New Zealand and global economic issues including housing, Fonterra, international markets and the general status of business in New Zealand were hot topics at the Mood of the Boardroom event this morning.
Now in its fourteenth year, the event saw more than 200 chief executives, directors, chair people and members of parliament discuss the results from the Mood of the Boardroom survey over breakfast and coffee, followed by a debate between Finance Minister Bill English and Labour finance spokesman Grant Robertson.
English addressed a number of issues thrown at him from the survey results, reaffirming his commitment to New Zealand's finance issues and in the decisions parliament had been making. Despite concern over the possible slowing of the economy, English remained positive about the business sector.
"While our confidence is being tested a bit by international events including dairy price downturn, there is a fundamental confidence there and I think that's well deserved, and I think it will serve us well through the next two or three years with this softening economy," English said.
"The other reassuring aspect of it is agreement about the long term issues we've got to deal with regardless of the cycle, around infrastructure, around housing, around skills," he said. "The fact that government and the boardroom mood is reasonably aligned on what issues to address is partly because of the processes we've had which are pretty interactive around the business growth agenda and mean that we can keep building momentum around dealing with those issues."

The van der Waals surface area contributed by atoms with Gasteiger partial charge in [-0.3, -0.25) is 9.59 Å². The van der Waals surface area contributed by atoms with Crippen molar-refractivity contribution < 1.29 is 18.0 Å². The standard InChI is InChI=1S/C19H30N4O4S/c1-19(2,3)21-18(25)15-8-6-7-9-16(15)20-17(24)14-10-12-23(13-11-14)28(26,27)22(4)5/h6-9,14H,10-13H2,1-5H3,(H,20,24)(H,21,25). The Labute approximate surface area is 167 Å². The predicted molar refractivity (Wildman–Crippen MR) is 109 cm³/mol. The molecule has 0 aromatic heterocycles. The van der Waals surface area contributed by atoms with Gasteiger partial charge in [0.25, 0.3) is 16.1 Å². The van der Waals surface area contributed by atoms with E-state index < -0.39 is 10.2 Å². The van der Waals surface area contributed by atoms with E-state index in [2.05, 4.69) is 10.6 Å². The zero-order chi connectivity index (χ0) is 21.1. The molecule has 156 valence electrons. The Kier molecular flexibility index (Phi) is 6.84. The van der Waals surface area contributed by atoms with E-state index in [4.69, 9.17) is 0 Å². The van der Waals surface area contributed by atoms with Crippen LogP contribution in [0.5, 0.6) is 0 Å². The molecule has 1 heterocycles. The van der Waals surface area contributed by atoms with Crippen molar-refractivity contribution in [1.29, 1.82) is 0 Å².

Infrastructure was a main concern from guests, with English and Robertson asked to explain their strategies to deal with New Zealand's transport and roading issues. On the subject of diversification, English said he did not believe diversifying more was necessarily the answer, saying although dairy was facing issues, the rest of the economy was responding proportionately, with a drop in the exchange rate and a growing tourism industry.